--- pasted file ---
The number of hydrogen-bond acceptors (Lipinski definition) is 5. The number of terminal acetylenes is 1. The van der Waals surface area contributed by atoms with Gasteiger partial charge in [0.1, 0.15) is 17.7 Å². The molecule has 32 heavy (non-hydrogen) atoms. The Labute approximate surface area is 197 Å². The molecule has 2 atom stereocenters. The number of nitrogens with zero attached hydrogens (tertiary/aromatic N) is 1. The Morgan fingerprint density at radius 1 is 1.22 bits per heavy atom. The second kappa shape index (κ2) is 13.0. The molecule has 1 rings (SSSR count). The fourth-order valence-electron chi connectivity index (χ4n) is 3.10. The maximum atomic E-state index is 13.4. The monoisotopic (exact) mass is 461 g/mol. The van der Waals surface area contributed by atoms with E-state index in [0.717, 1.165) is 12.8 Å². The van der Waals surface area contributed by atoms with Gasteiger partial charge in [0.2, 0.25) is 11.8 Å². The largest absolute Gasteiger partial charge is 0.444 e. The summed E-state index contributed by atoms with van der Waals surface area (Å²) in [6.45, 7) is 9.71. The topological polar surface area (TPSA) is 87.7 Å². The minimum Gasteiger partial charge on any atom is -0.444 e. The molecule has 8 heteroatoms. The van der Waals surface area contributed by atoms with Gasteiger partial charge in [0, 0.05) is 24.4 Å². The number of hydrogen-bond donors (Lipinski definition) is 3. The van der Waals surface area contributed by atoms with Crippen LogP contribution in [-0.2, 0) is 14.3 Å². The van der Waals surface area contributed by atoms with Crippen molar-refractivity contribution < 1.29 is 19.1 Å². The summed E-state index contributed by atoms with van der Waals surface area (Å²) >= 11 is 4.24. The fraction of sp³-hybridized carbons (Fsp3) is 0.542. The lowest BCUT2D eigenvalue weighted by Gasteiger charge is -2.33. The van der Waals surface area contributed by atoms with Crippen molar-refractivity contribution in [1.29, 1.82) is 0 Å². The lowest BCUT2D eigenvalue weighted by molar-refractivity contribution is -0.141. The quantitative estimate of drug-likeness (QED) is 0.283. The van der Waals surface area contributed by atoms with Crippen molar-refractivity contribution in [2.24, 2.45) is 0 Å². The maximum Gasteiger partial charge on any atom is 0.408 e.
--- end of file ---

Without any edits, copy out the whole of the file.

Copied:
The number of hydrogen-bond acceptors (Lipinski definition) is 5. The number of terminal acetylenes is 1. The van der Waals surface area contributed by atoms with Gasteiger partial charge in [0.1, 0.15) is 17.7 Å². The molecule has 32 heavy (non-hydrogen) atoms. The Labute approximate surface area is 197 Å². The molecule has 2 atom stereocenters. The number of nitrogens with zero attached hydrogens (tertiary/aromatic N) is 1. The Morgan fingerprint density at radius 1 is 1.22 bits per heavy atom. The second kappa shape index (κ2) is 13.0. The molecule has 1 rings (SSSR count). The fourth-order valence-electron chi connectivity index (χ4n) is 3.10. The maximum atomic E-state index is 13.4. The monoisotopic (exact) mass is 461 g/mol. The van der Waals surface area contributed by atoms with E-state index in [0.717, 1.165) is 12.8 Å². The van der Waals surface area contributed by atoms with Gasteiger partial charge in [0.2, 0.25) is 11.8 Å². The largest absolute Gasteiger partial charge is 0.444 e. The summed E-state index contributed by atoms with van der Waals surface area (Å²) in [6.45, 7) is 9.71. The topological polar surface area (TPSA) is 87.7 Å². The minimum Gasteiger partial charge on any atom is -0.444 e. The molecule has 8 heteroatoms. The van der Waals surface area contributed by atoms with Gasteiger partial charge in [0, 0.05) is 24.4 Å². The number of hydrogen-bond donors (Lipinski definition) is 3. The van der Waals surface area contributed by atoms with Crippen LogP contribution in [-0.2, 0) is 14.3 Å². The van der Waals surface area contributed by atoms with Crippen molar-refractivity contribution < 1.29 is 19.1 Å². The summed E-state index contributed by atoms with van der Waals surface area (Å²) >= 11 is 4.24. The fraction of sp³-hybridized carbons (Fsp3) is 0.542. The lowest BCUT2D eigenvalue weighted by Gasteiger charge is -2.33. The van der Waals surface area contributed by atoms with Crippen molar-refractivity contribution in [1.29, 1.82) is 0 Å². The lowest BCUT2D eigenvalue weighted by molar-refractivity contribution is -0.141. The quantitative estimate of drug-likeness (QED) is 0.283. The van der Waals surface area contributed by atoms with Crippen molar-refractivity contribution in [2.24, 2.45) is 0 Å². The maximum Gasteiger partial charge on any atom is 0.408 e.